This was one of those unlikely literary encounters, the right book at exactly the right time. I was a city boy, born and bred in London, with virtually no sense of country life or any history before 1939. When I was a child we had occasionally visited some elderly aunts who had a real Thatched cottage in an Essex village. I was fascinated and horrified by this glimpse into the past: no running water, electricity or flushing toilets, and chickens wandering into the living room. I couldn’t wait to get back to our conventional suburban house. In 1965, for the first time in my life I was living in a rural setting – a village about eleven miles outside the city, in the great flat expanse of the Fenlands.

The villagers, all three hundred of whom seemed to be related, treated us with great suspicion. Silence fell when we walked into the pub. Cities are not friendly places, but I had never felt quite so much the outsider as I did in this rural community. Nor had I ever seen such a community in action. It was more like a large family than anything else. They had a lively system of barter and mutual aid, as well as feuds and grudges going back for generations. We had no place in it.

The World We Have Lost was just the book I needed at that moment, indeed it was a revelation. Laslett’s theme is the lives of ordinary English working people before and after the industrial revolution. The book begins with a portrait of a bakery in 1619. Thirteen or fourteen people worked there, all of them clothed, housed, fed and educated by the master baker.

“The only word used at that time to describe such a group was ‘family’…not an institution, a staff, an office, or a firm.”

England was a nation of “families” in this sense. The largest that Laslett was able to trace consisted of thirty-seven people, but most were much smaller. It was certainly no paradise of freedom, but Laslett argues convincingly that it gave each family member a stable life and an emotionally satisfying role. Everything was on the human scale. There were no factories, no giant corporations, and no Facebook friends. To put it very simply, people knew each other, for better or for worse, and lived close.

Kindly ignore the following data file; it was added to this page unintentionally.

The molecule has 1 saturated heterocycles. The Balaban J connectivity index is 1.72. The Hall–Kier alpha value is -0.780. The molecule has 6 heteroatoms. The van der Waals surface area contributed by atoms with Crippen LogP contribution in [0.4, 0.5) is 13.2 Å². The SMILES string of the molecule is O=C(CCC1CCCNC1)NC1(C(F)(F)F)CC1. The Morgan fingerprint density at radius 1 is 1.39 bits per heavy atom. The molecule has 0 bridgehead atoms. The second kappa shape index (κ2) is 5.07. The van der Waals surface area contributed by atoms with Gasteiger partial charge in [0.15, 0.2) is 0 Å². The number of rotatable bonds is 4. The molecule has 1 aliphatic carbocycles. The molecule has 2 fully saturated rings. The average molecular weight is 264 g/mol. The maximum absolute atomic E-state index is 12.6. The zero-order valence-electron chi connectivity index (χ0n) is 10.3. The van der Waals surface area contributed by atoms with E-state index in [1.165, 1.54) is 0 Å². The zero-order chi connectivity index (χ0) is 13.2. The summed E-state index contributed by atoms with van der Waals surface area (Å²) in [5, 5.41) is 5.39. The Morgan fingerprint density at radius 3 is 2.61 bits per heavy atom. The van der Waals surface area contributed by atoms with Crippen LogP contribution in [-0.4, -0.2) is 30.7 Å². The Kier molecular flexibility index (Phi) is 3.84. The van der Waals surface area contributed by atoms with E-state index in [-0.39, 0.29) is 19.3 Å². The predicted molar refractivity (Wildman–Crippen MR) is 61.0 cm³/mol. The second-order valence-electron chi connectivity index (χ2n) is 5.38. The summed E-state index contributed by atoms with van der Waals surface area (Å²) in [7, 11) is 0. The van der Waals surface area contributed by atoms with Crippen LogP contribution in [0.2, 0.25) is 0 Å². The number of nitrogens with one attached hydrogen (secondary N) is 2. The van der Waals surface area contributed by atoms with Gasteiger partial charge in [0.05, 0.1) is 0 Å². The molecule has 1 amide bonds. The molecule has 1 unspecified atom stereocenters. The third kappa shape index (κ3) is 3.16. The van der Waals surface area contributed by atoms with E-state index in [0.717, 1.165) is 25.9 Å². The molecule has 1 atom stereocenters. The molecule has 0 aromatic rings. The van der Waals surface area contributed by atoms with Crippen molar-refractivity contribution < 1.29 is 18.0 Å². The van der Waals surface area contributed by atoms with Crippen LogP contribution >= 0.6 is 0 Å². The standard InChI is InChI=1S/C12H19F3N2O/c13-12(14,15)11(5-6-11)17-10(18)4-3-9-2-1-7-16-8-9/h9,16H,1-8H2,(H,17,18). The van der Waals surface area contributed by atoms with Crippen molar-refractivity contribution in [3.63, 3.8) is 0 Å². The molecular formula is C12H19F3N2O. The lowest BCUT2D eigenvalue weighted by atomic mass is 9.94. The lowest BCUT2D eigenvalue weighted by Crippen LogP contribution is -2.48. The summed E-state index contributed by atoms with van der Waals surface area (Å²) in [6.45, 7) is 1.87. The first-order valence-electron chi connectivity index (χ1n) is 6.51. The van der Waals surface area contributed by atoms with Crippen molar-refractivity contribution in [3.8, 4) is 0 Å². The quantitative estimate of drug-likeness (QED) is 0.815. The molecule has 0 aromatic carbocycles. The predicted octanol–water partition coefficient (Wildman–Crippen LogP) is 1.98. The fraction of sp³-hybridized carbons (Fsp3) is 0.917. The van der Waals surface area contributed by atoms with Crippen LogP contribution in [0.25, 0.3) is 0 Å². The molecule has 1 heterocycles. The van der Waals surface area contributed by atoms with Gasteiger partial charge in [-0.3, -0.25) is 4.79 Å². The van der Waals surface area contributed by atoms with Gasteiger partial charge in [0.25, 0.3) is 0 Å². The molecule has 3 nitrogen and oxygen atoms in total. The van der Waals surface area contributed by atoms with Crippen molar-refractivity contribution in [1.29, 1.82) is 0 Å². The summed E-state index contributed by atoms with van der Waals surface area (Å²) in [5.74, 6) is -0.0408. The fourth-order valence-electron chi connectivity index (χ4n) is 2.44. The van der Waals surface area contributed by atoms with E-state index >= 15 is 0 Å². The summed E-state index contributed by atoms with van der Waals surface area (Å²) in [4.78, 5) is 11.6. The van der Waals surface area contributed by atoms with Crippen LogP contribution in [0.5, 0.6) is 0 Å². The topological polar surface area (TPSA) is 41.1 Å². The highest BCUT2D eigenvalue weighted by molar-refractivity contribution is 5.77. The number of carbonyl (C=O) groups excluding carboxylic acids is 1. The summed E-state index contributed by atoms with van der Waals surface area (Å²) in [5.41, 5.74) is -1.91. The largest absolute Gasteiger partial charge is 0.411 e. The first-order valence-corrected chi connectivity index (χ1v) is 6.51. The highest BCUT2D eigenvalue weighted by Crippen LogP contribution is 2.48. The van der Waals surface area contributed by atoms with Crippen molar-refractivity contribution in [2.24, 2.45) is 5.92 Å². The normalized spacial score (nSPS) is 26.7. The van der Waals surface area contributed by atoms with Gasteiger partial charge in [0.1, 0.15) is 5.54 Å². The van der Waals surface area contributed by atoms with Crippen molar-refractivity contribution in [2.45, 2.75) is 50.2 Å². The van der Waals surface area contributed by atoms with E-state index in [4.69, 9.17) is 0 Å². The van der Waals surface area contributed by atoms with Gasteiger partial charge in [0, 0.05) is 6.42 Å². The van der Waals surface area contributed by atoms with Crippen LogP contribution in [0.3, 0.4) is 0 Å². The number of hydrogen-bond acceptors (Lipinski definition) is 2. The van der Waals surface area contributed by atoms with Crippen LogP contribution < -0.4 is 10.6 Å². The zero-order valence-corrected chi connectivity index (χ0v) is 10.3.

“The journey to work, the lonely lodger paying his rent out of a factory wage, are the distinguishing marks of our society, not of theirs.”

Peter Laslett, who died in 2001, was no sentimentalist. He was an exceptionally clear-eyed historian who tested our favorite pastoral myths and nostalgic images of the past with interviews, historical documents, and statistics to He shows that, contrary to popular belief, child marriages and multi-generational ‘extended’ families were rare, and the romantic notion that old people were cared for by the community was simply wrong. They were not. In spite of the shortness of life and scarcity of resources there were institutions that maintained a kind of continuity: the local aristocracy and the church maintained a tenuous authority from generation to generation and the pub or alehouse, then as now, was the center of village life. Urban life was in the pre-industrial world was relatively marginal – the nation’s life was in its villages, which were to a large extent self-sufficient and self-governed. There are revealing chapters on marriage and courtship customs, self-discipline, authority and the class system, and the shattering impact of the industrial revolution on the old ways of life.

I was not given to sentimentalism or nostalgia at the time, although I have suffered from both in later life. But I could feel the truth of in that Cambridgeshire village where nothing much seemed to have changed in two hundred years. Survival meant sticking together and working together, and keeping the outsiders out. It sent me back to equally revealing but less academic books like Laurie Lee’s charming Cider with Rosie, and all the way back to William Cobbet’s Rural Rides (1830). When Ronald Blythe’s Akenfield appeared and became a sensation in the late sixties, it helped to solidify a new and much more complicated vision of the old life and the old ways.